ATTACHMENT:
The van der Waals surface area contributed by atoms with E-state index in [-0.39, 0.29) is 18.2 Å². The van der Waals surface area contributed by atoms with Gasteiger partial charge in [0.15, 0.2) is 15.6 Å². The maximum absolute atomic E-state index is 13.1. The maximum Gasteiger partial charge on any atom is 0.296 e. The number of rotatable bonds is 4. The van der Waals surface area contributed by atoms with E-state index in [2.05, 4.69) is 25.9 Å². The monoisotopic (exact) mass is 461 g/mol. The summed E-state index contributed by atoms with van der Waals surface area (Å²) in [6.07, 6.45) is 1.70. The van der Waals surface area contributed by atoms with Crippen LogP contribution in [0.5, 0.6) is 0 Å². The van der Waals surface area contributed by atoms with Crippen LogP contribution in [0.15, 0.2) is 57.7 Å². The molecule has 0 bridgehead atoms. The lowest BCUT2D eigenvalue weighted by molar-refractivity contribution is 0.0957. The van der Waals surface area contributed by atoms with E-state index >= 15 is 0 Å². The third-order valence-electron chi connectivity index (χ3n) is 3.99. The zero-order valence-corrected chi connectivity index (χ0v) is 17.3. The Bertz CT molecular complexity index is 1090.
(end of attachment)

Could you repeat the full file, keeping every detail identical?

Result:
The van der Waals surface area contributed by atoms with E-state index in [-0.39, 0.29) is 18.2 Å². The van der Waals surface area contributed by atoms with Gasteiger partial charge in [0.15, 0.2) is 15.6 Å². The maximum absolute atomic E-state index is 13.1. The maximum Gasteiger partial charge on any atom is 0.296 e. The number of rotatable bonds is 4. The van der Waals surface area contributed by atoms with E-state index in [2.05, 4.69) is 25.9 Å². The monoisotopic (exact) mass is 461 g/mol. The summed E-state index contributed by atoms with van der Waals surface area (Å²) in [6.07, 6.45) is 1.70. The van der Waals surface area contributed by atoms with Crippen LogP contribution in [0.5, 0.6) is 0 Å². The van der Waals surface area contributed by atoms with Crippen LogP contribution in [0.15, 0.2) is 57.7 Å². The molecule has 0 bridgehead atoms. The lowest BCUT2D eigenvalue weighted by molar-refractivity contribution is 0.0957. The van der Waals surface area contributed by atoms with E-state index >= 15 is 0 Å². The third-order valence-electron chi connectivity index (χ3n) is 3.99. The zero-order valence-corrected chi connectivity index (χ0v) is 17.3. The Bertz CT molecular complexity index is 1090.